Analysis of IT news

Tuesday, June 20, 2006

Case Study: Dell

Although much younger than a lot of established PC manufacturers, Dell was able to carve its place in a market with cutthroat margins.

Dell's success comes mainly from the fact that they understood and embraced the horizontal model. Dell spends very little on Research & Development, and lets its suppliers take care of the R&D. It indeed understood there isn't much product innovation a PC assembler can come up with that will result in real competitive advantage.

Instead, Dell focuses on other ways to come up with a competitive advantage. When a PC with 1 GB of RAM is a PC with 1 GB of RAM no matter what the brand, customers look at other factors to make their decisions:
  • Price: one of Dell's focuses is operational excellence: how to assemble faster and cheaper than the competition. That's where the Internet comes into play by bypassing the retailers who take their cut of the final price.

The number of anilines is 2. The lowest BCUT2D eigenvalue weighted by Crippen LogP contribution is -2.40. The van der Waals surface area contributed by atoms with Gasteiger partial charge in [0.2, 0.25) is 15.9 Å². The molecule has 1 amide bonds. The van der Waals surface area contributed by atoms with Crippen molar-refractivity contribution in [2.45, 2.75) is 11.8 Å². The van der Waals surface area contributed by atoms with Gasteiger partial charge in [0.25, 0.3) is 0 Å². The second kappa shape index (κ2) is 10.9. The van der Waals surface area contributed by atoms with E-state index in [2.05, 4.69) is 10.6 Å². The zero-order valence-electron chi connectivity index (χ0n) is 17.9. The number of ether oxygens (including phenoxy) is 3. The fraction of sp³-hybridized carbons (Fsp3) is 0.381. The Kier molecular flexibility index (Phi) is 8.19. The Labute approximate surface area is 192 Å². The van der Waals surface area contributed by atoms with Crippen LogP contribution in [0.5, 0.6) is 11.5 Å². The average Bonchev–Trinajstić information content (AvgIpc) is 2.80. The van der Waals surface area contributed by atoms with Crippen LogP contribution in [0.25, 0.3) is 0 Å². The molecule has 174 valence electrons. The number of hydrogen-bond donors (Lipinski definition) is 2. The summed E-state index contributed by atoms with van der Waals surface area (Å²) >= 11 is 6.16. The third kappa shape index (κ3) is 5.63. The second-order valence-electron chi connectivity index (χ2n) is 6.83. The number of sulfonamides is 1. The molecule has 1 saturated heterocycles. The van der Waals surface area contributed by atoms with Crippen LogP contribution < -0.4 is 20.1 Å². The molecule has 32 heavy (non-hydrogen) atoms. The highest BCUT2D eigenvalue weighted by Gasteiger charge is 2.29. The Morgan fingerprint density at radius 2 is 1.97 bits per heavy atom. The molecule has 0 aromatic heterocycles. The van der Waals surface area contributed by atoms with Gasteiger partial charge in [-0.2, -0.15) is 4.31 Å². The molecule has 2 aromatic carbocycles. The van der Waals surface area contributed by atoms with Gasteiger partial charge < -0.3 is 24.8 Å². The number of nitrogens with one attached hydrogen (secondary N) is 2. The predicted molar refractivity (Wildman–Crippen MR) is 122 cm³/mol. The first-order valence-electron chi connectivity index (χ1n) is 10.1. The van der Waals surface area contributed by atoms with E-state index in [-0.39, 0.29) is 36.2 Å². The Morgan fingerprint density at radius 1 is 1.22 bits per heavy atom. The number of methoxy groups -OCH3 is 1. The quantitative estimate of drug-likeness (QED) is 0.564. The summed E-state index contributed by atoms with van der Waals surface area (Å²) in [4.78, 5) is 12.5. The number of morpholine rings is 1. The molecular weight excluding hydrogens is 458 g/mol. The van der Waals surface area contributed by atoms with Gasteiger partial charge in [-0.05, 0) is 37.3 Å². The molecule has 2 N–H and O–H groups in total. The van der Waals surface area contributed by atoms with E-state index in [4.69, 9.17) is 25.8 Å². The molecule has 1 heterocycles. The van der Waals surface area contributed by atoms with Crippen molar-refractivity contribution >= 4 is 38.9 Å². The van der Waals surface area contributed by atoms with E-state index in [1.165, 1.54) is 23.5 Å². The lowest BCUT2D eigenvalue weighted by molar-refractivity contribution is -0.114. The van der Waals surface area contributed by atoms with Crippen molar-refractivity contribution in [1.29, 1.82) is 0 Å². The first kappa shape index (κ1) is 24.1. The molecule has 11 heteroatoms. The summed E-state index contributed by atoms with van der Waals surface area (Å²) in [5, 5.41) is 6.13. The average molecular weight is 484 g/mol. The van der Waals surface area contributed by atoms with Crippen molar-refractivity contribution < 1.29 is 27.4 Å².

• Convenience: Dell's Website allows customers to customize their PC. Once again, the key is operational excellence to assemble and deliver a customized PC as fast as possible.
  • Customers service: a PC might be a PC, but it's still far from being problem-ridden, so customers (especially the corporate ones) care more and more about service, one area Dell has been trying to emphasize.


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